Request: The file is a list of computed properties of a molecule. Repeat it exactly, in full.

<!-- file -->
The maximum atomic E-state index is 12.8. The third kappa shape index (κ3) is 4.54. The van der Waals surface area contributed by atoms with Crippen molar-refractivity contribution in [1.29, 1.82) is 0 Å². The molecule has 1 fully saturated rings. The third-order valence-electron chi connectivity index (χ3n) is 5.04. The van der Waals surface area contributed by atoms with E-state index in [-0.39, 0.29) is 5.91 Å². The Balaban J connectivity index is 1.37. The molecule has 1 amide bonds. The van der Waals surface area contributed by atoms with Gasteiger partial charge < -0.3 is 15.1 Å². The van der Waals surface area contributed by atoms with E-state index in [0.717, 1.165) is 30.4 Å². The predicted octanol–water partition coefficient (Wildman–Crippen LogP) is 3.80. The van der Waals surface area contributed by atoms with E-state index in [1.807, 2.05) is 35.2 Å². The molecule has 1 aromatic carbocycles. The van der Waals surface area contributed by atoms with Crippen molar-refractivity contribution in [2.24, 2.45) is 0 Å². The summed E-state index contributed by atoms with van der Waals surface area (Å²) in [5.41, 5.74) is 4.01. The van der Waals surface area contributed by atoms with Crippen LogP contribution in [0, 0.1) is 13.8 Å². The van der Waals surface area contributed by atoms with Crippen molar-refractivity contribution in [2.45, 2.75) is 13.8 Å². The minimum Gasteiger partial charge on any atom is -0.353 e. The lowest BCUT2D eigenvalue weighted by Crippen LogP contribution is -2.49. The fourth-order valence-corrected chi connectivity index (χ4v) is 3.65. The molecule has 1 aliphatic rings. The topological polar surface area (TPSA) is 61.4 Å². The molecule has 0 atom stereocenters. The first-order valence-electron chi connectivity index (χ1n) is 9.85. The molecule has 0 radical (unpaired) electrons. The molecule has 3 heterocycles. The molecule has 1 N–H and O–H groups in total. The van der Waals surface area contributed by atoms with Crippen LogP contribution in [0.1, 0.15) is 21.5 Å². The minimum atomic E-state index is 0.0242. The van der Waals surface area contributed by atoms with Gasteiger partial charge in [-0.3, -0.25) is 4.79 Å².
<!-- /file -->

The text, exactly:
The maximum atomic E-state index is 12.8. The third kappa shape index (κ3) is 4.54. The van der Waals surface area contributed by atoms with Crippen molar-refractivity contribution in [1.29, 1.82) is 0 Å². The molecule has 1 fully saturated rings. The third-order valence-electron chi connectivity index (χ3n) is 5.04. The van der Waals surface area contributed by atoms with E-state index in [-0.39, 0.29) is 5.91 Å². The Balaban J connectivity index is 1.37. The molecule has 1 amide bonds. The van der Waals surface area contributed by atoms with Gasteiger partial charge < -0.3 is 15.1 Å². The van der Waals surface area contributed by atoms with E-state index in [0.717, 1.165) is 30.4 Å². The predicted octanol–water partition coefficient (Wildman–Crippen LogP) is 3.80. The van der Waals surface area contributed by atoms with E-state index in [1.807, 2.05) is 35.2 Å². The molecule has 1 aromatic carbocycles. The van der Waals surface area contributed by atoms with Crippen molar-refractivity contribution in [2.24, 2.45) is 0 Å². The summed E-state index contributed by atoms with van der Waals surface area (Å²) in [5.41, 5.74) is 4.01. The van der Waals surface area contributed by atoms with Crippen LogP contribution in [0, 0.1) is 13.8 Å². The van der Waals surface area contributed by atoms with Crippen molar-refractivity contribution in [2.45, 2.75) is 13.8 Å². The minimum Gasteiger partial charge on any atom is -0.353 e. The lowest BCUT2D eigenvalue weighted by Crippen LogP contribution is -2.49. The fourth-order valence-corrected chi connectivity index (χ4v) is 3.65. The molecule has 1 aliphatic rings. The topological polar surface area (TPSA) is 61.4 Å². The molecule has 0 atom stereocenters. The first-order valence-electron chi connectivity index (χ1n) is 9.85. The molecule has 0 radical (unpaired) electrons. The molecule has 3 heterocycles. The molecule has 1 N–H and O–H groups in total. The van der Waals surface area contributed by atoms with Crippen LogP contribution in [0.1, 0.15) is 21.5 Å². The minimum atomic E-state index is 0.0242. The van der Waals surface area contributed by atoms with Gasteiger partial charge in [-0.3, -0.25) is 4.79 Å².